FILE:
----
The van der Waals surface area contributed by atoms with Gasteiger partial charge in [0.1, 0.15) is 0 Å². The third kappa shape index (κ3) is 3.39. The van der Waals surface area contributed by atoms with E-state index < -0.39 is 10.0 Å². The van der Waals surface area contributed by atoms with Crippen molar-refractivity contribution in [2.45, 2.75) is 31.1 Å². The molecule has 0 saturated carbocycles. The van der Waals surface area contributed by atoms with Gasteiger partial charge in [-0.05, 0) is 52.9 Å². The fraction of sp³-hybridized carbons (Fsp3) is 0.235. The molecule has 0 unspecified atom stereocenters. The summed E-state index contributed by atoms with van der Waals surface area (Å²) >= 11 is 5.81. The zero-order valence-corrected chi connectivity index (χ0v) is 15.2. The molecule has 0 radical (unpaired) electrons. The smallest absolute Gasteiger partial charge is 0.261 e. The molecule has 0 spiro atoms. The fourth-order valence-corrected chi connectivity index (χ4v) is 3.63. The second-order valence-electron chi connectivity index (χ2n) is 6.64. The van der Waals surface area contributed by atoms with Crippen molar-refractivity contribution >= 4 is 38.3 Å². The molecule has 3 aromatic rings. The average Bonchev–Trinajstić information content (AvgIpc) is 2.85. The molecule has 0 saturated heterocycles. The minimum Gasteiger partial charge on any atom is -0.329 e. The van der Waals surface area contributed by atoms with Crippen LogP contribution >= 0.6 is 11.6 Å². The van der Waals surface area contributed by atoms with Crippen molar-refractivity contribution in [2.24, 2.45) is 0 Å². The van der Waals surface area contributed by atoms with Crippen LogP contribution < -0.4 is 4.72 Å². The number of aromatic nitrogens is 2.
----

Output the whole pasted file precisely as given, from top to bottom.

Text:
The van der Waals surface area contributed by atoms with Gasteiger partial charge in [0.1, 0.15) is 0 Å². The third kappa shape index (κ3) is 3.39. The van der Waals surface area contributed by atoms with E-state index < -0.39 is 10.0 Å². The van der Waals surface area contributed by atoms with Crippen molar-refractivity contribution in [2.45, 2.75) is 31.1 Å². The molecule has 0 saturated carbocycles. The van der Waals surface area contributed by atoms with Gasteiger partial charge in [-0.05, 0) is 52.9 Å². The fraction of sp³-hybridized carbons (Fsp3) is 0.235. The molecule has 0 unspecified atom stereocenters. The summed E-state index contributed by atoms with van der Waals surface area (Å²) >= 11 is 5.81. The zero-order valence-corrected chi connectivity index (χ0v) is 15.2. The molecule has 0 radical (unpaired) electrons. The smallest absolute Gasteiger partial charge is 0.261 e. The molecule has 0 spiro atoms. The fourth-order valence-corrected chi connectivity index (χ4v) is 3.63. The second-order valence-electron chi connectivity index (χ2n) is 6.64. The van der Waals surface area contributed by atoms with Crippen molar-refractivity contribution >= 4 is 38.3 Å². The molecule has 3 aromatic rings. The average Bonchev–Trinajstić information content (AvgIpc) is 2.85. The molecule has 0 saturated heterocycles. The minimum Gasteiger partial charge on any atom is -0.329 e. The van der Waals surface area contributed by atoms with Crippen LogP contribution >= 0.6 is 11.6 Å². The van der Waals surface area contributed by atoms with Crippen molar-refractivity contribution in [2.24, 2.45) is 0 Å². The van der Waals surface area contributed by atoms with Crippen LogP contribution < -0.4 is 4.72 Å². The number of aromatic nitrogens is 2.